David Eagleman is a neuroscientist and a New York Times bestselling author. He heads the Center for Science and Law, a national non-profit institute, and serves as an adjunct professor at Stanford University. He is best known for his work on sensory substitution, time perception, brain plasticity, synesthesia, and neurolaw.
Beyond his 100+ academic publications, he has published many popular books. His bestselling book Incognito: The Secret Lives of the Brain, explores the neuroscience "under the hood" of the conscious mind: all the aspects of neural function to which we have no awareness or access. His work of fiction, SUM, is an international bestseller published in 28 languages and turned into two operas. Why the Net Matters examines what the advent of the internet means on the timescale of civilizations. The award-winning Wednesday is Indigo Blue explores the neurological condition of synesthesia, in which the senses are blended.
Eagleman is a TED speaker, a Guggenheim Fellow, a winner of the McGovern Award for Excellence in Biomedical Communication, a Next Generation Texas Fellow, Vice-Chair on the World Economic Forum's Global Agenda Council on Neuroscience & Behaviour, a research fellow in the Institute for Ethics and Emerging Technologies, Chief Scientific Advisor for the Mind Science Foundation, and a board member of The Long Now Foundation. He has served as an academic editor for several scientific journals. He was named Science Educator of the Year by the Society for Neuroscience, and was featured as one of the Brightest Idea Guys by Italy's Style magazine. He is founder of the company BrainCheck and the cofounder of the company NeoSensory. He was the scientific advisor for the television drama Perception, and has been profiled on the Colbert Report, NOVA Science Now, the New Yorker, CNN's Next List, and many other venues. He appears regularly on radio and television to discuss literature and science.
SUM has been turned into an opera at the Royal Opera House in London (Composer: Max Richter, Director: Wayne McGregor). The London Evening Standard hails the opera as "immersive, meditative and sweetly fascinating". Read about the background of the collaboration in Wired.
Read a profile of David in The New Yorker: The Possibilian: What a brush with death taught David Eagleman about the mysteries of time and the brain by Burkhard Bilger.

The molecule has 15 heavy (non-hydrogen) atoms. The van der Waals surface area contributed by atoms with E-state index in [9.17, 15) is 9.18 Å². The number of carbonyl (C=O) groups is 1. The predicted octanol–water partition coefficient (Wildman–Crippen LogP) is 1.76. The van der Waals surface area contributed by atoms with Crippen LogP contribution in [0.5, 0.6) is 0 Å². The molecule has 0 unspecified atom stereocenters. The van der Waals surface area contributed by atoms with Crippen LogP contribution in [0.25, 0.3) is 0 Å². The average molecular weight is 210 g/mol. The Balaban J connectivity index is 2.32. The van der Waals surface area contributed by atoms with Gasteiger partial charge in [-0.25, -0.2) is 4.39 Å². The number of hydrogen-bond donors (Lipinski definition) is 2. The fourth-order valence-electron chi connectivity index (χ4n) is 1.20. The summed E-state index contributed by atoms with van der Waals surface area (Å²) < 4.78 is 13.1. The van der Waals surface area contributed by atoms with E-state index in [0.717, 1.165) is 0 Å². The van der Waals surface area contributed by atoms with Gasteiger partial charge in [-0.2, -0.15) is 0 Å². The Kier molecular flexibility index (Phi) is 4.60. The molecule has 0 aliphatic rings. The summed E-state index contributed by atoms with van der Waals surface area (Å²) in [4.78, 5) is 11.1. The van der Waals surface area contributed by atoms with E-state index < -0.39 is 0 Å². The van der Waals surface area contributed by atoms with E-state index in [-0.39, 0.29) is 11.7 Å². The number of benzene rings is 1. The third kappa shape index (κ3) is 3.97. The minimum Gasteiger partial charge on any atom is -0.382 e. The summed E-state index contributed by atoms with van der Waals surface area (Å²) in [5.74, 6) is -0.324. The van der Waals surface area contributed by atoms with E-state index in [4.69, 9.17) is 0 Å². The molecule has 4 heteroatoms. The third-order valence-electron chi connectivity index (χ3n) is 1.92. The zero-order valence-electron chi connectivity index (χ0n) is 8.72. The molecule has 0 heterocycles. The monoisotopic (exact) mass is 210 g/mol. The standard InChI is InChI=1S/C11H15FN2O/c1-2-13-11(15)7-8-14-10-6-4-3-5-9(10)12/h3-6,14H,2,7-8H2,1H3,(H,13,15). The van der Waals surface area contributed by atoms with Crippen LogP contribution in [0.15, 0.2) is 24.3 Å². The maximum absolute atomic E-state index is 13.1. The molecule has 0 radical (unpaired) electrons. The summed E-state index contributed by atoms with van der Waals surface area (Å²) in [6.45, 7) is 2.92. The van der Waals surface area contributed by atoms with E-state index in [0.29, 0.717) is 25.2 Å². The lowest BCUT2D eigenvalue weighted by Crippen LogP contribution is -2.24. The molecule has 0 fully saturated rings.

See David Eagleman's TED talk entitled "Can we create new senses for humans?"
Listen to David discussing Sum -- and actor Jeffrey Tambor reading stories from the book -- on WNYC's Radiolab.
Hear my friend Alan Burdick discuss his new book on time perception...
Brian Eno and I have twice performed a musical version of Sum, once at the Sydney Opera House, and once at the Brighton Dome. Learn more.
The "umwelt" is the slice of an animal's ecosystem that it can sense. The rest is invisible....
Designing how we would like to experience our universe...
School shootings spark debate ranging from gun control to bulletproof windows. But the most fruitful approach may be to prioritize our discussion of m
I had the pleasure of being profiled by my favorite magazine, The New Yorker. Read the article here.
Think it's unlikely for a scientist to be featured on the cover of an Italian fashion magazine? Me too! But strange things happen...
I was named a CNN Next List Fellow. Watch two clips from the show.
I spent an evening speaking at the Rubin Museum in NYC with punk rock legend, writer, and spoken word artist Henry Rollins. We discussed the ori
What a wonderful shot of caffeine it was to find my childhood hero lauding my book in the New York Times.
Lately we've heard the concern about the ease with which disinformation spreads -- the problem of fake news. But is our era meaningfully differen
Francis Crick, one of the premier biologists of the 20th century, passed away July 28, 2004, in San Diego. On his 88th birthday, I brou